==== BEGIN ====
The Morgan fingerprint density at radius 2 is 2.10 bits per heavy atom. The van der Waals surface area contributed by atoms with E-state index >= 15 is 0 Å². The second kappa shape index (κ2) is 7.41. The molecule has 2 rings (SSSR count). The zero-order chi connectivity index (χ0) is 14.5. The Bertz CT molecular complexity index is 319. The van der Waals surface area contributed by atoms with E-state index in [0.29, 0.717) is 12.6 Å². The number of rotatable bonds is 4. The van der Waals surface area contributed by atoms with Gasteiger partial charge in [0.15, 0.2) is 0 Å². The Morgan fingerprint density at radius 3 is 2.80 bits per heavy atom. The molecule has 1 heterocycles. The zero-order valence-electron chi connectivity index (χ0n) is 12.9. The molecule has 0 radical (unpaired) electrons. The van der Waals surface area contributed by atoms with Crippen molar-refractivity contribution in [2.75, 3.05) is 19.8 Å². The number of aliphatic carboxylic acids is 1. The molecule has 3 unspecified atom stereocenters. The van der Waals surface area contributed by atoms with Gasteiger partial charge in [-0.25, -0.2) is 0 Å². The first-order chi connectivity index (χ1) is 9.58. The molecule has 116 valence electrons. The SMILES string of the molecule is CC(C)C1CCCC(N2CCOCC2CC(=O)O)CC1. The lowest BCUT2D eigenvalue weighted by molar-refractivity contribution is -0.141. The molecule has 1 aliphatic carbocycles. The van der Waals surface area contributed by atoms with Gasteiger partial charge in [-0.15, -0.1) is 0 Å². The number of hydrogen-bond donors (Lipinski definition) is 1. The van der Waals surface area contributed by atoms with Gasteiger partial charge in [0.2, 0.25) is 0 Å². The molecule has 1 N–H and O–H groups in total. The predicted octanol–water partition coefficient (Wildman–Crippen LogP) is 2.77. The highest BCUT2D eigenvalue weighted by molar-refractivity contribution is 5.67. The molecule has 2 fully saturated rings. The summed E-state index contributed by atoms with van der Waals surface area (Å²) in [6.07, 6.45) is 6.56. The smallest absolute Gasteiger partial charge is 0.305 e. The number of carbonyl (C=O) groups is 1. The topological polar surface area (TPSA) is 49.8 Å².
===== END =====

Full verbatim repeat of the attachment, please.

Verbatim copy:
The Morgan fingerprint density at radius 2 is 2.10 bits per heavy atom. The van der Waals surface area contributed by atoms with E-state index >= 15 is 0 Å². The second kappa shape index (κ2) is 7.41. The molecule has 2 rings (SSSR count). The zero-order chi connectivity index (χ0) is 14.5. The Bertz CT molecular complexity index is 319. The van der Waals surface area contributed by atoms with E-state index in [0.29, 0.717) is 12.6 Å². The number of rotatable bonds is 4. The van der Waals surface area contributed by atoms with Gasteiger partial charge in [0.15, 0.2) is 0 Å². The Morgan fingerprint density at radius 3 is 2.80 bits per heavy atom. The molecule has 1 heterocycles. The zero-order valence-electron chi connectivity index (χ0n) is 12.9. The molecule has 0 radical (unpaired) electrons. The van der Waals surface area contributed by atoms with Crippen molar-refractivity contribution in [2.75, 3.05) is 19.8 Å². The number of aliphatic carboxylic acids is 1. The molecule has 3 unspecified atom stereocenters. The van der Waals surface area contributed by atoms with Gasteiger partial charge in [-0.25, -0.2) is 0 Å². The first-order chi connectivity index (χ1) is 9.58. The molecule has 116 valence electrons. The SMILES string of the molecule is CC(C)C1CCCC(N2CCOCC2CC(=O)O)CC1. The lowest BCUT2D eigenvalue weighted by molar-refractivity contribution is -0.141. The molecule has 1 aliphatic carbocycles. The van der Waals surface area contributed by atoms with Gasteiger partial charge in [-0.15, -0.1) is 0 Å². The number of hydrogen-bond donors (Lipinski definition) is 1. The van der Waals surface area contributed by atoms with Gasteiger partial charge in [0.2, 0.25) is 0 Å². The molecule has 1 N–H and O–H groups in total. The predicted octanol–water partition coefficient (Wildman–Crippen LogP) is 2.77. The highest BCUT2D eigenvalue weighted by molar-refractivity contribution is 5.67. The molecule has 2 fully saturated rings. The summed E-state index contributed by atoms with van der Waals surface area (Å²) in [6.07, 6.45) is 6.56. The smallest absolute Gasteiger partial charge is 0.305 e. The number of carbonyl (C=O) groups is 1. The topological polar surface area (TPSA) is 49.8 Å².